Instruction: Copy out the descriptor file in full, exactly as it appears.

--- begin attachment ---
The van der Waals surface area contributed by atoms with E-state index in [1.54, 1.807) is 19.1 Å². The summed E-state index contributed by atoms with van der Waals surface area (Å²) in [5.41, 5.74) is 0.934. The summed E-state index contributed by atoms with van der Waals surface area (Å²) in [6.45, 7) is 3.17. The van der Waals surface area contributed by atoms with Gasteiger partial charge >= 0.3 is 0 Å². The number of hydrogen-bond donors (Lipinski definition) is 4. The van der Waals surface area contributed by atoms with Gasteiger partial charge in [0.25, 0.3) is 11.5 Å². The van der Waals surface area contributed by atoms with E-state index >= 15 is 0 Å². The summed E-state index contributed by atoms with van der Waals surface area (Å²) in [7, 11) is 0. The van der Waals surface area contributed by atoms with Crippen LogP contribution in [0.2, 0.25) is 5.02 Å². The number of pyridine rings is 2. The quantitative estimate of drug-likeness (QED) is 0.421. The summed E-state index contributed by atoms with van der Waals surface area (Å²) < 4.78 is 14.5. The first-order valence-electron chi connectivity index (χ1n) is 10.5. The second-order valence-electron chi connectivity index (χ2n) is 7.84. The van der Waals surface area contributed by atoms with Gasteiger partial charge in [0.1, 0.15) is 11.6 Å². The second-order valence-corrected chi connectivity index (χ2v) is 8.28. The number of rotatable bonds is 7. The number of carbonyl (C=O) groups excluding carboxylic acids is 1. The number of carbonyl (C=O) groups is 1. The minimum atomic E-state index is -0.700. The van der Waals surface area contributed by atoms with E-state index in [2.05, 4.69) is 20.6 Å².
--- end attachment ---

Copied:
The van der Waals surface area contributed by atoms with E-state index in [1.54, 1.807) is 19.1 Å². The summed E-state index contributed by atoms with van der Waals surface area (Å²) in [5.41, 5.74) is 0.934. The summed E-state index contributed by atoms with van der Waals surface area (Å²) in [6.45, 7) is 3.17. The van der Waals surface area contributed by atoms with Gasteiger partial charge >= 0.3 is 0 Å². The number of hydrogen-bond donors (Lipinski definition) is 4. The van der Waals surface area contributed by atoms with Gasteiger partial charge in [0.25, 0.3) is 11.5 Å². The van der Waals surface area contributed by atoms with E-state index >= 15 is 0 Å². The summed E-state index contributed by atoms with van der Waals surface area (Å²) in [7, 11) is 0. The van der Waals surface area contributed by atoms with Crippen LogP contribution in [0.2, 0.25) is 5.02 Å². The number of pyridine rings is 2. The quantitative estimate of drug-likeness (QED) is 0.421. The summed E-state index contributed by atoms with van der Waals surface area (Å²) < 4.78 is 14.5. The first-order valence-electron chi connectivity index (χ1n) is 10.5. The second-order valence-electron chi connectivity index (χ2n) is 7.84. The van der Waals surface area contributed by atoms with Gasteiger partial charge in [0.1, 0.15) is 11.6 Å². The second-order valence-corrected chi connectivity index (χ2v) is 8.28. The number of rotatable bonds is 7. The number of carbonyl (C=O) groups excluding carboxylic acids is 1. The number of carbonyl (C=O) groups is 1. The minimum atomic E-state index is -0.700. The van der Waals surface area contributed by atoms with E-state index in [2.05, 4.69) is 20.6 Å².